Just to remind you, I am singing at the lovely George IV pub in Pinner this Saturday 5th November. How could you forget?! (Ha ha)
I will be doing my usual mix of old and new, up tempo hits from Amy Winehouse, Maroon 5 and Adele to Dusty Springfield, The Beatles and The Pretenders. I have a couple of new tunes up my sleeve too, rockin out some of those ‘Moves Like Jagger’ and one of my favourite songs of all time, ‘Mr Jones’ by the Counting Crows.
So come on down and sing along with me! To the George IV, Marsh Road, HA5 5NE. On from 8.30 – 11pm.
Warming up before you start singing is really important, and I am going to talk you through a really useful warm up exercise known as a ‘siren’ to get you started. I still use this exercise to warm up before gigs- you can get so much out of it in a few seconds!
This exercise goes through all of your notes – or registers – so that they all get warmed up, and you will be able to access them better in your voice when you come to sing them in a song.
To start, take a deep breath in through your mouth, allowing the air to fill your lower abdominal area and engage your diaphragm – see previous post – ‘Singing tips – Breath Control’ for more detail on this.
Then hum the lowest note you can find in your voice – experiment, you may not know where this is yet. Still on the same hummed sound, gradually slide up in scale so that your voice eventually reaches it’s highest note, and then slide back down again. Don’t rush it – spend as long as you can on the slide, basically as long as your breath lasts! The whole thing should take between 15 – 25 seconds to give you an idea, although you may find yours are a bit quicker as you are getting used to them.
You are aiming for a smooth, consistent sound that briefly touches upon ALL of the notes in your registers. With each siren, try to go a little higher (and possibly even a little lower) each time, so that you are really stretching your voice – but keep them gentle. You should not try to force the voice, it’s ok if it’s quiet. Warm ups are not about power or volume. If your voice cracks or cuts out at certain points in the exercise, don’t worry, just keep it gentle and these blips should iron out the more sirens you do. However, don’t overdo it – a few sirens a day is a good start, especially if you are experience areas where the voice cuts out.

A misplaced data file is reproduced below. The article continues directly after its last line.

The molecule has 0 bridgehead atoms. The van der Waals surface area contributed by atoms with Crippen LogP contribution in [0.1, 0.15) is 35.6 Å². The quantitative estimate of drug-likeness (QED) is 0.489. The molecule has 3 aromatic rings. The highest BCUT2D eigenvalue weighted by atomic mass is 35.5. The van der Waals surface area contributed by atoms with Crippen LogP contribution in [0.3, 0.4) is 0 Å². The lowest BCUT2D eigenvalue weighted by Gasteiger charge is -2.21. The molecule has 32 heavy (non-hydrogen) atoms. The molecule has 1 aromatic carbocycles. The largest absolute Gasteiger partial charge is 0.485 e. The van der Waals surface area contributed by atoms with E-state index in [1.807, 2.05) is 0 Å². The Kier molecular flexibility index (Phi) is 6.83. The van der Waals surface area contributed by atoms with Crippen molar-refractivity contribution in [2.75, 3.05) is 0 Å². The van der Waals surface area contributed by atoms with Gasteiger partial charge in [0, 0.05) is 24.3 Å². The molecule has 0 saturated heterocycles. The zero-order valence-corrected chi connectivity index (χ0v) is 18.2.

I would love to know how you get on with these, and do let me know if you have any questions or need a bit more advice!
Just to let you know my gig has been changed next weekend. I am no longer going to be singing at Gerry Mac’s in Sudbury Hill, as they have a fundraising event now, going on all night. Good luck Gerry’s!
I will instead be rockin’ out at The Life of Reilly, 7 Warwick Parade, HA3 8SA. Come on down and have a drink with us from 8.30, there’s always a lively bunch in The Life!
So you have probably heard that breath control is important for good singing. You may know to take deep breaths using your mouth, and to breathe low, into the lower abdominal area, in order to engage the diaphragm to support your voice. Great! But if not, read on:
The diaphragm is flat muscle that sits just below your lungs.
When you breathe in for singing, try to fill up your lower abdominal area (your belly!), thereby engaging your diaphragm. Don’t let your chest or shoulders rise – it should just be your belly, lower back and sides expanding with the air. You are still breathing into your lungs, just lower down than you are used to, and more deeply.
You could try placing one hand on your belly, and one on your chest – take a deep breath in through your mouth, and try to push the lower hand away from you as you do so. The hand on your chest should not move – your chest should barely be rising at all.
Imagine the air as being heavy, filling your lungs from bottom to top. You could imagine it as having a colour, and see it filling you up from the bottom up. This process reverses when you breathe out – your belly should contract, and the hand placed on your belly should come back in towards you.
Try this for a few deep breaths to really get the hang of it – you might feel a bit light headed at first as you get used to the increased oxygen intake. More proof that singing is good for you!
See you soon for my next tip…or get in touch to ask a question!
I just wanted to say, if you want to come along to one of my gigs coming up, please just drop me a line and I will add you to my Lisa Lee mailing list, letting you know about gigs coming up and any news in the world of Lisa Lee!